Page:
About the Book :
In June 1944, a young soldier surrendered to American paratroopers in the Allied invasion of Normandy. At first his cators thought that he was Japanese, but he was in fact Korean. His name was Kyougjong Yandg. In 1938, at the age of eighteen, Yang had been forcibly conscipted by the Japanese into their Kwantung Army in Manchuria. A year later, he was captured by the Red Army after the Battle of Khalkin gol and sent to a labour camp. The Soviet military authorities, at a moment of crisis in 1942, drafted him along with thousands of other prisoners into their forces. Then, early in 1943 he was taken prisoner at the Battle of Karkov in Ukraine by the German army. In 1944, now in German uniform, he was sent to France to serve with an Ostbataillon supposedly boosting the strength of the Atalantic Wall at the base of the Cotentin Peninsula inland from Utah Beach. After time in a prison camp in Britain, he went to the United States where he said nothing of his past. He settled there and finally died in Illinois in 1992. In a war which killed over sixty million people and had stretched around the globe, this reluctant veteran of these Japanese, Soviet and German armies, had been comparatively fortunate. Yet Yang remains perhaps the most striking illustration of the helpness of most ordinary mortals in the face of what appeared to be overwhelming historical forces. This was a war that would change the world, for ever. The Second World War began in August 1939 on the edge of Manchuria and ended there exactly six years later with the Soviet invasion of northern China. The war in Europe appeared completely divorced from the war in the Pacific and China, and yet events on opposite sides of the world had profound effects. Using the most up-to-date scholarship and research, and writing with clarity and compassion, Beevor assembles the whole picture in a gripping narrative that extends from the North Atlantic to the South Pacific, from the snowbound steppe to the North African Desert, to the Burmese jungle, SS Einsatzgruppen in the borderlands, Gulag prisoners drafted into punishment battalions, and to the unspeakable cruelties of the Sino-Japanese War. Moral choice forms the basis of all human drama, and no other period in history has presented greater dilemmas both for leaders and ordinary people, nor offered such examples of individual and mass tragedy, the corruption of power politics, ideological hypocrisy, the egomania of commanders, betrayal, perversity, self-sacrifice, unbelievable sadism and unpredictable kindness. Although filling the broadest canvas on a heroic scale, Beevor's The Second World War never loses sight of the fate of the ordinary soldiers and civilians whose lives were crushed by the titanic forces unleashed in this, the most terrible war in history.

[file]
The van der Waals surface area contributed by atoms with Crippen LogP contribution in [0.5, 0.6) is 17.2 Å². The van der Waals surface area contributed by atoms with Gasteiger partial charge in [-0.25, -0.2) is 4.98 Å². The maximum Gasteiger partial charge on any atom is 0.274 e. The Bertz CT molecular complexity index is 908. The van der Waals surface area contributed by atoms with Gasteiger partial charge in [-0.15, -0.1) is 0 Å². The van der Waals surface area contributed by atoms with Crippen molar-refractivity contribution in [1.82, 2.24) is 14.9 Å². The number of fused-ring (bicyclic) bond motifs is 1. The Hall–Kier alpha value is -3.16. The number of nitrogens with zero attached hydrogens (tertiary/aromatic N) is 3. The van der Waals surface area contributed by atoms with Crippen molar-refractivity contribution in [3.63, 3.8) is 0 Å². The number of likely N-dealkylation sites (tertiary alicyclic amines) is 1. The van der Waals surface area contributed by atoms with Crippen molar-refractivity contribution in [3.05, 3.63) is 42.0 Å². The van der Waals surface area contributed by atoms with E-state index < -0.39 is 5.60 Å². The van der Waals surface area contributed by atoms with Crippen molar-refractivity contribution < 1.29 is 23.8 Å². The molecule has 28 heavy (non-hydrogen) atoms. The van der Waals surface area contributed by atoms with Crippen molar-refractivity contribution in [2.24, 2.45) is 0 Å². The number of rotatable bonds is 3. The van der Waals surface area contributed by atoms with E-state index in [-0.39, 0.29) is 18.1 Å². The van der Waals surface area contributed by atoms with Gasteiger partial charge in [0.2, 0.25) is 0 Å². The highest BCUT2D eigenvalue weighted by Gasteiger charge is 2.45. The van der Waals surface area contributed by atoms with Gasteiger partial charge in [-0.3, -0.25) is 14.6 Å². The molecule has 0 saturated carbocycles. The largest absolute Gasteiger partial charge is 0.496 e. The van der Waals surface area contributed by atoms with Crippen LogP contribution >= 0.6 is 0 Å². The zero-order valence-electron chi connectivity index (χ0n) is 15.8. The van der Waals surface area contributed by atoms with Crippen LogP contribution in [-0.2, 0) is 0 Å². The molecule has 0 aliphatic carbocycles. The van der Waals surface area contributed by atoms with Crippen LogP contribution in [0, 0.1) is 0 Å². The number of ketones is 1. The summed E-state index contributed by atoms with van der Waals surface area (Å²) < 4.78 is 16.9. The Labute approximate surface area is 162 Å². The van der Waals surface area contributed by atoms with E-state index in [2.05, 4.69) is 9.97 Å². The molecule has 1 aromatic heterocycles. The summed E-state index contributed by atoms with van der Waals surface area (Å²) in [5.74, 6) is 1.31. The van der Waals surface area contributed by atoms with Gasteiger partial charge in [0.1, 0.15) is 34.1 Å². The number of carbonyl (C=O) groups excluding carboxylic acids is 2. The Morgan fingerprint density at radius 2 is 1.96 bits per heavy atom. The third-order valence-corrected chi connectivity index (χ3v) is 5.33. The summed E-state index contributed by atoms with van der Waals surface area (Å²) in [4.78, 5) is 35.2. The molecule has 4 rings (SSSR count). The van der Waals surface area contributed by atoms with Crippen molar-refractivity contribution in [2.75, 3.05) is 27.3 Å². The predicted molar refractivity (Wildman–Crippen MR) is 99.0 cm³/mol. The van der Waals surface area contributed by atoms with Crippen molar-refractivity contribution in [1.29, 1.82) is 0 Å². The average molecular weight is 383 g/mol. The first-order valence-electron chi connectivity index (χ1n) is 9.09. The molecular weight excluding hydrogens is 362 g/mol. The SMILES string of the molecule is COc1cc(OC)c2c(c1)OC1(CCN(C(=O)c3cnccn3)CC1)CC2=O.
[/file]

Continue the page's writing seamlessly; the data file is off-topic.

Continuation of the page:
|Title:||The Second World War||Publisher:||Orion|
|No. of Pages:||880|
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